Churchill: The Unexpected Hero

By Paul Addison | Go to book overview

TWO
The Renegade,
1901–1911

Within four years of his election as the Conservative MP for Oldham Churchill took a daring step that was bound to alter, for better or for worse, the whole course of his future. He crossed the floor of the House of Commons to join the Liberal opposition. When the Liberals came to power he was handsomely rewarded. The Prime Minister, Sir Henry Campbell Bannerman, appointed him to his first ministerial office as Under-Secretary at the Colonial Office. After this Churchill's ascent was rapid. When Asquith took over as Prime Minister in 1908 he brought Churchill into the Cabinet as President of the Board of Trade at the astonishingly youthful age, for a politician, of 34. In 1910 he promoted him to the Home Office and in 1911 put him in charge, as First Lord of the Admiralty, of the most powerful navy in the world.

The glittering prizes came with a penalty attached. Churchill's change of party placed a large and ultimately very damaging question mark against his reputation. The Conservatives felt betrayed and wrote him off as a shameless opportunist. When he took up the cause of radicalism and cast himself in the role of champion of the people against the House of Lords, they derided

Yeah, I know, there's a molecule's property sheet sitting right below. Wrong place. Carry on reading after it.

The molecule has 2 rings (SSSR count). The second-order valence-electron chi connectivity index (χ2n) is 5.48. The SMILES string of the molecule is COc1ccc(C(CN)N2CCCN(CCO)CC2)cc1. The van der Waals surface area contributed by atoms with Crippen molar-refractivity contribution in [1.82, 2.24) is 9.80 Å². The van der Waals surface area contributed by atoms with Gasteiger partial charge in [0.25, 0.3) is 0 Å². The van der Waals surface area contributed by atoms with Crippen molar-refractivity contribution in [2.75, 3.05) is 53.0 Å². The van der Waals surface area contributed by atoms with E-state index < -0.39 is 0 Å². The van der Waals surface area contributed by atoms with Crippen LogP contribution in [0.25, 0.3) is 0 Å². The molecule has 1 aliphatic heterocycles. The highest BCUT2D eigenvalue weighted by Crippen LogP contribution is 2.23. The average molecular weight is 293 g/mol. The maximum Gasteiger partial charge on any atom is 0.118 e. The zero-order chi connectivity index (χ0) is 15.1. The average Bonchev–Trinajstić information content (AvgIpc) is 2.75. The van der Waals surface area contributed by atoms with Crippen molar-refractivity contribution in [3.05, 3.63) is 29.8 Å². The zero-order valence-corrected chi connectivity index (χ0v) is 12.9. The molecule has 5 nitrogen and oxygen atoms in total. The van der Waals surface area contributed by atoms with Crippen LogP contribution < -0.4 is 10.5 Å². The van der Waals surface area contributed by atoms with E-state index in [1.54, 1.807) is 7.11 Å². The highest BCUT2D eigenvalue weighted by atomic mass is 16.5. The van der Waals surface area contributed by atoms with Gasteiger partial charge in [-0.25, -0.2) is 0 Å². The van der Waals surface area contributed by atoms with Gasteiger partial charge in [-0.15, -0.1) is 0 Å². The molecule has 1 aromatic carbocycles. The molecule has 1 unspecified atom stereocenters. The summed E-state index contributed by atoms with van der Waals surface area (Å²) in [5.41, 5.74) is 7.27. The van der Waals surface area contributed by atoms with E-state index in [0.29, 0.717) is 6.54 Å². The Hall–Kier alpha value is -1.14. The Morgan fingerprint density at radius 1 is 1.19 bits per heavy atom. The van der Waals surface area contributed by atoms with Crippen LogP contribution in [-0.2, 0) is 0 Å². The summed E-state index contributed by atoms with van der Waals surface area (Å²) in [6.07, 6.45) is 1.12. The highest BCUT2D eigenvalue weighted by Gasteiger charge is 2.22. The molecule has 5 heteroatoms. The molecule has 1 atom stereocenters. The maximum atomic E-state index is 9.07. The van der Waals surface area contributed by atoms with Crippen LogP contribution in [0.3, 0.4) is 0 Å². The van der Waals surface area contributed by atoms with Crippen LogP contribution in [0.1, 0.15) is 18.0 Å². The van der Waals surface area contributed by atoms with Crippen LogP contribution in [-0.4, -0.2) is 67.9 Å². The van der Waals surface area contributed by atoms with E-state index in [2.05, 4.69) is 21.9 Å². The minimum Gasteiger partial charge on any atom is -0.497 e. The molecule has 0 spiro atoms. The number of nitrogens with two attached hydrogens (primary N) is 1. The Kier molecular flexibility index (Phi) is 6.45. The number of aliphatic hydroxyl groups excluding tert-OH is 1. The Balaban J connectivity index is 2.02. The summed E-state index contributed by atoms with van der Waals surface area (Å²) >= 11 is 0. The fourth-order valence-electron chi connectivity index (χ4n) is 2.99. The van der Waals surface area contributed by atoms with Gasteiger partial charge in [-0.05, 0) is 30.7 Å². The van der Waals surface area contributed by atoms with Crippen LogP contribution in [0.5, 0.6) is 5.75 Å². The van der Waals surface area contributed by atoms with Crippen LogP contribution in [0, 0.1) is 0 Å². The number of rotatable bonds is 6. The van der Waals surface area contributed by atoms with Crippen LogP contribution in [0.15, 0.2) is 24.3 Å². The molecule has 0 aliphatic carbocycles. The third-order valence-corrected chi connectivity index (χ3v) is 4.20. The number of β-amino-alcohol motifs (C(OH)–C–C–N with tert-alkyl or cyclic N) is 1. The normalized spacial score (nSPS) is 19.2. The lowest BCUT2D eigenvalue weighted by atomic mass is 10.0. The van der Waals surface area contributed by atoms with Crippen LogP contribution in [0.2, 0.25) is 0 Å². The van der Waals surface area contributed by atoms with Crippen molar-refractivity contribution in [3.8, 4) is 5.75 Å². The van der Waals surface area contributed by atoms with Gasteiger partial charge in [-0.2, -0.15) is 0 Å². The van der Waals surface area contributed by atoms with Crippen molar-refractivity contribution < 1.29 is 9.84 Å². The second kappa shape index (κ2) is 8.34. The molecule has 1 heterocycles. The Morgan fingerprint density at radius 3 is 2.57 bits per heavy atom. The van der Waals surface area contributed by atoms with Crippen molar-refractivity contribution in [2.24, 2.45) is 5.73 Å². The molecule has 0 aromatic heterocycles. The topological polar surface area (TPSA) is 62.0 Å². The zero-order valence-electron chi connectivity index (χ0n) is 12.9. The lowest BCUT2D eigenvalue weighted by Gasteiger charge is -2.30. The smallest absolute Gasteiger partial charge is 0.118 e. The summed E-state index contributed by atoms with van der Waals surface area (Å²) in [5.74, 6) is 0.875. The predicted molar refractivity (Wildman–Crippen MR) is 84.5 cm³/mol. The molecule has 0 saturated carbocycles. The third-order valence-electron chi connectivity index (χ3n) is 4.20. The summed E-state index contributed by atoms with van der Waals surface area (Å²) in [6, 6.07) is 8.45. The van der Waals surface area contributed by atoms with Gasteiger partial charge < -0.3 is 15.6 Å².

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Churchill: The Unexpected Hero
Table of contents

Table of contents

  • Title Page iii
  • Acknowledgements vii
  • Contents ix
  • Abbreviations xi
  • Prologue 1
  • One - The Youngest Man in Europe, 1874–1901 7
  • Two - The Renegade, 1901–1911 29
  • Three - The Lilliput Napoleon, 1911–1915 57
  • Four - The Winstonburg Line, 1915–1924 82
  • Five - Respectability Won and Lost, 1924–1939 112
  • Six - The Making of a Hero, 1939–1945 153
  • Seven - Climbing Olympus, 1945–1965 216
  • Eight - Churchill Past and Present 246
  • Notes 255
  • Bibliography 275
  • Index 287
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